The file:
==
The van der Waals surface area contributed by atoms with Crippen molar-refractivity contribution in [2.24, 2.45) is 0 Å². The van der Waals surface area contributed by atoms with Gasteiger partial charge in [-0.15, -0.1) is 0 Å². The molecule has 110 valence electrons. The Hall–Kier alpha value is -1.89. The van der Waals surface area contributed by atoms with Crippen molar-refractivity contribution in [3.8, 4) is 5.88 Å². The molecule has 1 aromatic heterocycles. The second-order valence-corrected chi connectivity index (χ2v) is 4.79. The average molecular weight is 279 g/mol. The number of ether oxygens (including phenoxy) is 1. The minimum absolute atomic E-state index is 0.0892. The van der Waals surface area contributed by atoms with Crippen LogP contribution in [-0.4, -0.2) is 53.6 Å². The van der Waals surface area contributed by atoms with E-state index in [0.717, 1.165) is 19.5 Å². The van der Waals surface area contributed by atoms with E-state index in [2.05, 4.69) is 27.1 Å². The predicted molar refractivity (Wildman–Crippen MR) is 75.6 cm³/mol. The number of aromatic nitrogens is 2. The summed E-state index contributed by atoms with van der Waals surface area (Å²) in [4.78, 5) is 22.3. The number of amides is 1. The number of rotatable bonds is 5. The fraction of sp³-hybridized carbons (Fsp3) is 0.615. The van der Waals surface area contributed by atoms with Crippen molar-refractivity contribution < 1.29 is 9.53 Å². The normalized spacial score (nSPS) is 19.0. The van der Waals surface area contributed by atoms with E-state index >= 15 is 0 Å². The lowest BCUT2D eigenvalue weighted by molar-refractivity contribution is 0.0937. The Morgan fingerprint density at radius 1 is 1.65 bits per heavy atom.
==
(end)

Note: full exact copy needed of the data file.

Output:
The van der Waals surface area contributed by atoms with Crippen molar-refractivity contribution in [2.24, 2.45) is 0 Å². The van der Waals surface area contributed by atoms with Gasteiger partial charge in [-0.15, -0.1) is 0 Å². The molecule has 110 valence electrons. The Hall–Kier alpha value is -1.89. The van der Waals surface area contributed by atoms with Crippen molar-refractivity contribution in [3.8, 4) is 5.88 Å². The molecule has 1 aromatic heterocycles. The second-order valence-corrected chi connectivity index (χ2v) is 4.79. The average molecular weight is 279 g/mol. The number of ether oxygens (including phenoxy) is 1. The minimum absolute atomic E-state index is 0.0892. The van der Waals surface area contributed by atoms with Crippen LogP contribution in [-0.4, -0.2) is 53.6 Å². The van der Waals surface area contributed by atoms with E-state index in [0.717, 1.165) is 19.5 Å². The van der Waals surface area contributed by atoms with E-state index in [2.05, 4.69) is 27.1 Å². The predicted molar refractivity (Wildman–Crippen MR) is 75.6 cm³/mol. The number of aromatic nitrogens is 2. The summed E-state index contributed by atoms with van der Waals surface area (Å²) in [4.78, 5) is 22.3. The number of amides is 1. The number of rotatable bonds is 5. The fraction of sp³-hybridized carbons (Fsp3) is 0.615. The van der Waals surface area contributed by atoms with Crippen molar-refractivity contribution < 1.29 is 9.53 Å². The normalized spacial score (nSPS) is 19.0. The van der Waals surface area contributed by atoms with E-state index >= 15 is 0 Å². The lowest BCUT2D eigenvalue weighted by molar-refractivity contribution is 0.0937. The Morgan fingerprint density at radius 1 is 1.65 bits per heavy atom.